6 January 2017 - Four dams are being built on the Teles Pires River -- a major tributary of the Tapajós River -- to provide Brazil with hydropower, and to possibly be a first step toward constructing an industrial waterway to transport soy and other commodities from Mato Grosso state, in the interior, to the Atlantic coast. Those dams are being built largely without consultation with impacted indigenous people, as required by the International Labor Organization's Convention 169, an agreement which Brazil signed. A sacred rapid, known as Sete Quedas, the Munduruku 'Heaven', was dynamited in 2013 to build the Teles Pires dam. A cache of sacred artifacts was also seized by the dam construction consortium and the Brazilian state. The Indians see both events as callous attacks on their sacred sites, and say that these desecrations will result in the destruction of the Munduruku as a people -- 3,000 Munduruku Indians live in 112 villages, mainly along the upper reaches of the Tapajós River and its tributaries in the heart of the Amazon. (more)

Rio's Olympic air: Dirty, deadly, and no cleaner legacy from Games
1 August 2016 - Rio de Janeiro's air is dirtier and deadlier than portrayed by authorities and the Olympics' promised legacy of cleaner winds has not remotely been met, an analysis of government data and Reuters' own testing found. Brazil declared in its official bid for the Olympic Games, which open on Friday, that Rio's air quality was 'within the limits recommended by the World Health Organization.' That was not true when Rio won the right to host the Games in 2009 and it is not true now. Thousands die annually in Rio's metropolitan area of 12 million people because of complications related to the air. People exposed to the pollution have higher risks of lung cancer, heart attacks, strokes, asthma, and other diseases. (more)

Reuters Exclusive: Studies find 'super bacteria' in Rio's Olympic venues, top beaches
11 June 2016 - Scientists have found dangerous drug-resistant 'super bacteria' off beaches in Rio de Janeiro that will host Olympic swimming events and in a lagoon where rowing and canoe athletes will compete when the Games start on Aug. 5. The findings heighten concerns that Rio's sewage-infested waterways are unsafe. The super bacteria can cause hard-to-treat urinary, gastrointestinal, pulmonary, and bloodstream infections, along with meningitis. The U.S. Centers for Disease Control and Prevention (CDC) says studies show that these bacteria contribute to death in up to half of patients infected. (more)

Brazil interim gov't under fire in wake of leaked recording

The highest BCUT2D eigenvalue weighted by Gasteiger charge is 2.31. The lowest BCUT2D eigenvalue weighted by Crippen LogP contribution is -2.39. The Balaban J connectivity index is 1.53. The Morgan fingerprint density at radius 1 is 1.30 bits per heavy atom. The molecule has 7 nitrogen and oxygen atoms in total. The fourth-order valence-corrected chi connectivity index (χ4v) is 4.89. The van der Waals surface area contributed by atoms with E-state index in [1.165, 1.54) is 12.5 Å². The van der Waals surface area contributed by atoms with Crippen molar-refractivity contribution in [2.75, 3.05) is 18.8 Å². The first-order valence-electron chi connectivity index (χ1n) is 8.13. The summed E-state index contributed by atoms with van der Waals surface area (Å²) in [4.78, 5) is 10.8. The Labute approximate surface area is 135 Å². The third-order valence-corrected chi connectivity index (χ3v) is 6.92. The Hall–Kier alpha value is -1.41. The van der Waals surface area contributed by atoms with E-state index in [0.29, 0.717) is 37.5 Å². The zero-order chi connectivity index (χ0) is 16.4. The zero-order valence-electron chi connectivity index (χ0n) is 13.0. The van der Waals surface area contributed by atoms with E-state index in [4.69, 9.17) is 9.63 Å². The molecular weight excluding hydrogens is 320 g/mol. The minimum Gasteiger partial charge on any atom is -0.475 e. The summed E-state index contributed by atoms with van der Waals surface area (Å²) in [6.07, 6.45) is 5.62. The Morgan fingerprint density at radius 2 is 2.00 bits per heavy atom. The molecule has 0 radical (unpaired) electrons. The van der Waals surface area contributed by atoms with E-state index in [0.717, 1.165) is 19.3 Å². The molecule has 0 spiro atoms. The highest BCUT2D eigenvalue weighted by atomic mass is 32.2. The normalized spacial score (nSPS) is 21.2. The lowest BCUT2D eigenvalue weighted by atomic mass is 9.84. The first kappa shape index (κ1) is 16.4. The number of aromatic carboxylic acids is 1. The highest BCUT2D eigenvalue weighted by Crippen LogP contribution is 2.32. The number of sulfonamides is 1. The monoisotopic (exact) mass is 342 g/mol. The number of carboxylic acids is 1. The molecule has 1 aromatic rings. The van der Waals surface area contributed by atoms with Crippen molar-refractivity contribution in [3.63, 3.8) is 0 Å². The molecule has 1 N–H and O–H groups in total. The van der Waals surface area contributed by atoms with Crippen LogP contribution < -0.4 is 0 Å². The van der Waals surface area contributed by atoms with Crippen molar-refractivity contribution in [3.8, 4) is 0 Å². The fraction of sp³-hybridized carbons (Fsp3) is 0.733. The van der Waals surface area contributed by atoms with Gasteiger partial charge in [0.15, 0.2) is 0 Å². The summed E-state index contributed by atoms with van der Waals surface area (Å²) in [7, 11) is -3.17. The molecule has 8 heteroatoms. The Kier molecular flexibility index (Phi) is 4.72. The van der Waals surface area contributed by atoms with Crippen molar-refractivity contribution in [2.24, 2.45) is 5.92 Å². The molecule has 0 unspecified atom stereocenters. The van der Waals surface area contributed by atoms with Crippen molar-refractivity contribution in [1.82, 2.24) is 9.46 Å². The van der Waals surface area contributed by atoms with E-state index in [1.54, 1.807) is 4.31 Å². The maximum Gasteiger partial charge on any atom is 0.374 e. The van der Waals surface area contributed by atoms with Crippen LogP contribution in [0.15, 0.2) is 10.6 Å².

23 May 2016 - Brazil's interim government came under fire Monday as a secret recording emerged of the new planning minister discussing a purported pact to push for President Dilma Rousseff's impeachment to stall a huge corruption probe that has engulfed much of the nation's political class. (more)

AP Explains: Brazil President impeached, now what?
13 May 2016 - Brazil's Senate voted Thursday to impeach President Dilma Rousseff, a move that temporarily removes her from office while a trial is conducted. Rousseff is accused of using accounting tricks to hide budget deficits and bolster an embattled government. Rousseff has long argued she did nothing wrong. The Associated Press explains what's next: (more)

Brazil's Senate impeaches President Rousseff; trial ahead
12 May 2016 - Brazil's Senate voted Thursday to impeach President Dilma Rousseff after a months-long fight that laid bare the country's fury over corruption and economic decay, hurling Latin America's largest country into political turmoil just months before it hosts the Summer Olympics. Rousseff's suspension and likely permanent removal ends 13 years of rule by the left-leaning Workers' Party, which is credited with lifting millions out of abject poverty but vilified for being at the wheel when billions were siphoned from the state oil company Petrobras. The investigation into a multibillion-dollar kickback scheme at Petrobras has ensnared dozens of elite politicians and businessmen across the political spectrum. Although Rousseff herself hasn't been implicated, top officials in her party were and that tarnished her reputation. Polls have said a majority of Brazilians supported impeaching Rousseff, though they also suggest the public is wary about those in the line of succession to take her place. (more)